New regulations come into force in the US next week, banning the use of the word ‘light’ on cigarette packaging. The move is clearly based on the insight that ‘light’ connotes a healthier product to consumers – not something that goes down well with the regulators. Marlboro’s cunning response (see below) has been to communicate heavily that consumers need only ask for the ‘Marlboros in the gold pack’ instead, but this manoeuvre is also now under investigation by the FDA.
It’s interesting news in and of itself but is made even more interesting by the fact that regulation in tobacco has in the past acted as a forewarning of impending regulation in the alcohol industry, eg. advertising bans, sports sponsorship bans etc. So it sparks the thought: what may happen to the marketing of beer in coming years, where in the US Bud Light and Coors Light outsell their standard counterparts? If the same thinking is applied to alcohol, will we see consumers in the future having to ask for “a Bud in the blue bottle?”. Or will Budweiser respond to this as an early warning and try to adopt a new subtler proxy for communicating the lightness of Bud Light?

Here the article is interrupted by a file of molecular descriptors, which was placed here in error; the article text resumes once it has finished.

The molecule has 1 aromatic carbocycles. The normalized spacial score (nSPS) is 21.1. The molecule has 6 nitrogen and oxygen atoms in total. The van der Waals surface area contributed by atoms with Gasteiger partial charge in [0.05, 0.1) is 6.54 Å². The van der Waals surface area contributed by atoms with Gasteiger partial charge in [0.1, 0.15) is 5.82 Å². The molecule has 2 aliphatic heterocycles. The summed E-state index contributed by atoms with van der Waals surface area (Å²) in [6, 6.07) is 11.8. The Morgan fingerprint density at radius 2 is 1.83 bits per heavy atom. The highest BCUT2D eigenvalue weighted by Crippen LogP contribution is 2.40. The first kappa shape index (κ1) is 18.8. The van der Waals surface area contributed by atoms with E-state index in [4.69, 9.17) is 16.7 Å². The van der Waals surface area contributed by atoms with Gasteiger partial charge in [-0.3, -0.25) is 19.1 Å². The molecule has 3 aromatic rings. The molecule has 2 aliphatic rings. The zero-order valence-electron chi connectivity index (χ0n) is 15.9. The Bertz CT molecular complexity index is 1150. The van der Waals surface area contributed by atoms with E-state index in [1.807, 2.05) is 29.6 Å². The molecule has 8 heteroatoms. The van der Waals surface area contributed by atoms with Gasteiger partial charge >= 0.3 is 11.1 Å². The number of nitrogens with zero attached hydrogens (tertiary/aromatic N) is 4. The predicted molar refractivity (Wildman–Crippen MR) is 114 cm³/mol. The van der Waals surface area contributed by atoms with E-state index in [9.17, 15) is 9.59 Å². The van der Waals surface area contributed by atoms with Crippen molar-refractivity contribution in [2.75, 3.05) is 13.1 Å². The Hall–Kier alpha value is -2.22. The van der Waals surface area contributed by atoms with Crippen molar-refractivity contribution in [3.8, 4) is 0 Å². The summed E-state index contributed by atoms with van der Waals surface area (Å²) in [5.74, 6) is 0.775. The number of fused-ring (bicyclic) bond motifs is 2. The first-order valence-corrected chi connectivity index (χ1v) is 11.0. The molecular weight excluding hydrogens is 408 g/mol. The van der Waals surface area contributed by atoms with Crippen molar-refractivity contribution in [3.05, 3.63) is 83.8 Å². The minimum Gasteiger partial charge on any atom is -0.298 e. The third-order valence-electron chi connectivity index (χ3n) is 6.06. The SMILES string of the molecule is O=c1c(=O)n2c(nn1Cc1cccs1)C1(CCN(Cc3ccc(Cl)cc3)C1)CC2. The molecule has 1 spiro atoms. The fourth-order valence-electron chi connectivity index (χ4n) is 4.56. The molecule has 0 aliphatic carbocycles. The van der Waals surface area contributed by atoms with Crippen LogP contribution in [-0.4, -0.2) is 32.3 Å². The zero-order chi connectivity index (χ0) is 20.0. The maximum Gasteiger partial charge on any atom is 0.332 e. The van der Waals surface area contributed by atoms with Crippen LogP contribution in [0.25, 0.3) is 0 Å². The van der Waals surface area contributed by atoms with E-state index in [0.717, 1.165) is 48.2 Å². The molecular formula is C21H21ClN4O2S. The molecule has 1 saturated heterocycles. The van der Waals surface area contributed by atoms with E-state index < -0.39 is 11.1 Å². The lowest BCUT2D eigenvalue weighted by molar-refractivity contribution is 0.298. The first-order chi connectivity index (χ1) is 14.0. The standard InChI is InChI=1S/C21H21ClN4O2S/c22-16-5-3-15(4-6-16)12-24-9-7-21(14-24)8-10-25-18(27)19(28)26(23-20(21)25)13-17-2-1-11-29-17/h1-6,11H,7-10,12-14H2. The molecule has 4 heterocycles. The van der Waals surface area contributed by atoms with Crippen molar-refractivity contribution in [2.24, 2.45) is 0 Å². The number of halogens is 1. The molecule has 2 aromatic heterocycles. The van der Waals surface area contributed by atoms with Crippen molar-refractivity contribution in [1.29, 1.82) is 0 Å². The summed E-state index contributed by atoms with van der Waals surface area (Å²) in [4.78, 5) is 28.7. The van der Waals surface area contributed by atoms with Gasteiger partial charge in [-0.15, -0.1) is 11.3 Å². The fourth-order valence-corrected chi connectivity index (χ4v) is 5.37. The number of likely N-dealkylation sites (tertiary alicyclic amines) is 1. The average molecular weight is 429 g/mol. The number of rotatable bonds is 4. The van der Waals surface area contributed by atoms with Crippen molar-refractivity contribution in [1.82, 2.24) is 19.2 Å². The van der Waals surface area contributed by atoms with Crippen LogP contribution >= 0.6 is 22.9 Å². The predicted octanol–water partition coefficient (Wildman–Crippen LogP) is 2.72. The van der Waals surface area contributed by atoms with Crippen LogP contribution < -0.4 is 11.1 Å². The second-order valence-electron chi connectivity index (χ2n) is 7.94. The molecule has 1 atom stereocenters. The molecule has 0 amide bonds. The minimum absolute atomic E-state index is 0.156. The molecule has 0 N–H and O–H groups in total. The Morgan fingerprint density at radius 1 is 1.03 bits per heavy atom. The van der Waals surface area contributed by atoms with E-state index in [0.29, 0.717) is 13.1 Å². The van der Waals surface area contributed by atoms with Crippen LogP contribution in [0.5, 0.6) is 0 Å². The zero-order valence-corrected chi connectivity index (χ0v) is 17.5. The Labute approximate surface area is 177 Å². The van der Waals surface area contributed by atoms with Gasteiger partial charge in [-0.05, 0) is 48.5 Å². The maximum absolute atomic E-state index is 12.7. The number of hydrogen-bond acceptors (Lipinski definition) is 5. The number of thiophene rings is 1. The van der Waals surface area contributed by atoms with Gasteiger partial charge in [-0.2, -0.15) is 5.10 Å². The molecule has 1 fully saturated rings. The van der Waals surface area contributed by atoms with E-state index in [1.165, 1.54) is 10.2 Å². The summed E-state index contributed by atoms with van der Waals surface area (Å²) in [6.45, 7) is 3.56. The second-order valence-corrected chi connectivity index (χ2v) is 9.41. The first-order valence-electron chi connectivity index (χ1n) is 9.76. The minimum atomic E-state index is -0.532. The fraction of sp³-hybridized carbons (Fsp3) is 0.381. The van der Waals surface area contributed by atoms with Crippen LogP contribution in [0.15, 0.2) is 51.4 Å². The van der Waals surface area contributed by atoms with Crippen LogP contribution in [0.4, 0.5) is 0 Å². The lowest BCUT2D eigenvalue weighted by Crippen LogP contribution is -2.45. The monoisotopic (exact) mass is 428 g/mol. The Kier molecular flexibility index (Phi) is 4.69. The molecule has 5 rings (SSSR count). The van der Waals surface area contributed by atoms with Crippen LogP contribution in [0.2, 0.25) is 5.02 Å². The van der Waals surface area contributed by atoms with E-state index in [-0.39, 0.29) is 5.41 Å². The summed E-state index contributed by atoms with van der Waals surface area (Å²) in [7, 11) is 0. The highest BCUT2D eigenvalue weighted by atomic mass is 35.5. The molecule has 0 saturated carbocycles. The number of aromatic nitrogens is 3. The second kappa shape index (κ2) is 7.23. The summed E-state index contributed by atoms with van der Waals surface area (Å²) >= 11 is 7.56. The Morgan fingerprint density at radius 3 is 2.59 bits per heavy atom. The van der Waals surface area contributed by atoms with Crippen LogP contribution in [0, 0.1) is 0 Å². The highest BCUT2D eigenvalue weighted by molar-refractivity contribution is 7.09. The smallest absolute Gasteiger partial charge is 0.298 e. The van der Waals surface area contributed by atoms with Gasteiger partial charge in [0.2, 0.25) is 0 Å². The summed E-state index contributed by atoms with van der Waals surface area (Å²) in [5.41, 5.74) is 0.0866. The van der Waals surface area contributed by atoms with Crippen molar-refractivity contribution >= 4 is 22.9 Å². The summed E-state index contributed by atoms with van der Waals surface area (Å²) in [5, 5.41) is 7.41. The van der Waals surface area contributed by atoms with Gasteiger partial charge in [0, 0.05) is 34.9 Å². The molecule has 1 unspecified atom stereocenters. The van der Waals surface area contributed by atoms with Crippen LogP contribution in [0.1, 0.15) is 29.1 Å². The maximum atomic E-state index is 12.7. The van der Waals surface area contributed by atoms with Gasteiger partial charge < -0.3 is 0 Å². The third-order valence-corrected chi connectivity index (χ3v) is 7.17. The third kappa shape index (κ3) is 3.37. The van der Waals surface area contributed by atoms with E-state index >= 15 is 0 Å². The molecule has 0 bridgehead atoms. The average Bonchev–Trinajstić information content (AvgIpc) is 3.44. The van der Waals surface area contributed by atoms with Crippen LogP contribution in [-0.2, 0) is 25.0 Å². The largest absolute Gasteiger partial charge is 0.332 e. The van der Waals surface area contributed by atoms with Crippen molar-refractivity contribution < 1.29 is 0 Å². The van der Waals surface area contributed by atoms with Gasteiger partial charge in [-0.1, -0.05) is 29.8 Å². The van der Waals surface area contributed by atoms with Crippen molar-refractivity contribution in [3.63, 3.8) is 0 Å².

Australia’s regulations have banned the use of words like ‘mild’ and ‘light’ on tobacco packaging for years now. So just as the tobacco industry may indicate the likely regulatory future for alcohol, Australian regulation has tended to act as the forerunner to regulation in the US and the wider world. So, it’s interesting to note that the Australians are currently considering banning all on-pack branding for cigarettes, allowing only a small reference to the brand name at the bottom corner of the pack in a homogeneous typeface. As they protest the proposed move, the cigarette manufacturers are desperately trying to prepare for them, even redesigning the cigarettes themselves to act as one of the few communications media they have left. So, it’s interesting to think: will we see differently coloured beers in the future as beer cans and bottles potentially come under attack and become bland and unidentifiable?
Marketing cigarettes and alcohol used to be seen as glamorous. For marketers, at least, they’re just becoming bloody hard work!